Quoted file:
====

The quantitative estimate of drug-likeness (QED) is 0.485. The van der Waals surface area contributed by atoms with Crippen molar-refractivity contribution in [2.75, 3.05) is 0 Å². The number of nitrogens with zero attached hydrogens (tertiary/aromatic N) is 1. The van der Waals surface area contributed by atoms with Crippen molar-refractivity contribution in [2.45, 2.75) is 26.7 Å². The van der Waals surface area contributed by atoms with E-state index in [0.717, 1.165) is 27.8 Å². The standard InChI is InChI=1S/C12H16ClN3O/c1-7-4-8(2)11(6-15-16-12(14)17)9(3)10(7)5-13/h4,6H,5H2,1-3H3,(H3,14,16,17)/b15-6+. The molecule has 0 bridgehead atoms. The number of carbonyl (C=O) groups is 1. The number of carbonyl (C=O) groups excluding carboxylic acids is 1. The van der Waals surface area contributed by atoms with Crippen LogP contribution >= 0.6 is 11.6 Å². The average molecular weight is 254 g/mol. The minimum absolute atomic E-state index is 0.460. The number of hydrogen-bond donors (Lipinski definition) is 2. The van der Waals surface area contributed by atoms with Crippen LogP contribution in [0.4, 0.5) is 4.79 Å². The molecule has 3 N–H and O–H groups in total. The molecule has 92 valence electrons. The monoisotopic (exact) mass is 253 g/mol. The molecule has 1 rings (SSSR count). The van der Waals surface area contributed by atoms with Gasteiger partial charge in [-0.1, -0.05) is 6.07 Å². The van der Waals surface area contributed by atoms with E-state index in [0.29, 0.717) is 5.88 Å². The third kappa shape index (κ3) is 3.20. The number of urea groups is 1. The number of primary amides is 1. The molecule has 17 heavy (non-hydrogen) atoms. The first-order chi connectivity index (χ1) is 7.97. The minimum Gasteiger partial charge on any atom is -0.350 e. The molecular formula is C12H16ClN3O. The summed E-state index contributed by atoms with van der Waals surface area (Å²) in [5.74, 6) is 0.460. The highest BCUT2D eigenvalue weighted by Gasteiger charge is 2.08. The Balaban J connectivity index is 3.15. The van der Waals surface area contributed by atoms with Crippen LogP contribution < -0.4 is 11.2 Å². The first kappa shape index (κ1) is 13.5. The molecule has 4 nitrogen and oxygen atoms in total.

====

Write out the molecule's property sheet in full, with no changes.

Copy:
The quantitative estimate of drug-likeness (QED) is 0.485. The van der Waals surface area contributed by atoms with Crippen molar-refractivity contribution in [2.75, 3.05) is 0 Å². The number of nitrogens with zero attached hydrogens (tertiary/aromatic N) is 1. The van der Waals surface area contributed by atoms with Crippen molar-refractivity contribution in [2.45, 2.75) is 26.7 Å². The van der Waals surface area contributed by atoms with E-state index in [0.717, 1.165) is 27.8 Å². The standard InChI is InChI=1S/C12H16ClN3O/c1-7-4-8(2)11(6-15-16-12(14)17)9(3)10(7)5-13/h4,6H,5H2,1-3H3,(H3,14,16,17)/b15-6+. The molecule has 0 bridgehead atoms. The number of carbonyl (C=O) groups is 1. The number of carbonyl (C=O) groups excluding carboxylic acids is 1. The van der Waals surface area contributed by atoms with Crippen LogP contribution >= 0.6 is 11.6 Å². The average molecular weight is 254 g/mol. The minimum absolute atomic E-state index is 0.460. The number of hydrogen-bond donors (Lipinski definition) is 2. The van der Waals surface area contributed by atoms with Crippen LogP contribution in [0.4, 0.5) is 4.79 Å². The molecule has 3 N–H and O–H groups in total. The molecule has 92 valence electrons. The monoisotopic (exact) mass is 253 g/mol. The molecule has 1 rings (SSSR count). The van der Waals surface area contributed by atoms with Gasteiger partial charge in [-0.1, -0.05) is 6.07 Å². The van der Waals surface area contributed by atoms with E-state index in [0.29, 0.717) is 5.88 Å². The third kappa shape index (κ3) is 3.20. The number of urea groups is 1. The number of primary amides is 1. The molecule has 17 heavy (non-hydrogen) atoms. The first-order chi connectivity index (χ1) is 7.97. The minimum Gasteiger partial charge on any atom is -0.350 e. The molecular formula is C12H16ClN3O. The summed E-state index contributed by atoms with van der Waals surface area (Å²) in [5.74, 6) is 0.460. The highest BCUT2D eigenvalue weighted by Gasteiger charge is 2.08. The Balaban J connectivity index is 3.15. The van der Waals surface area contributed by atoms with Crippen LogP contribution < -0.4 is 11.2 Å². The first kappa shape index (κ1) is 13.5. The molecule has 4 nitrogen and oxygen atoms in total.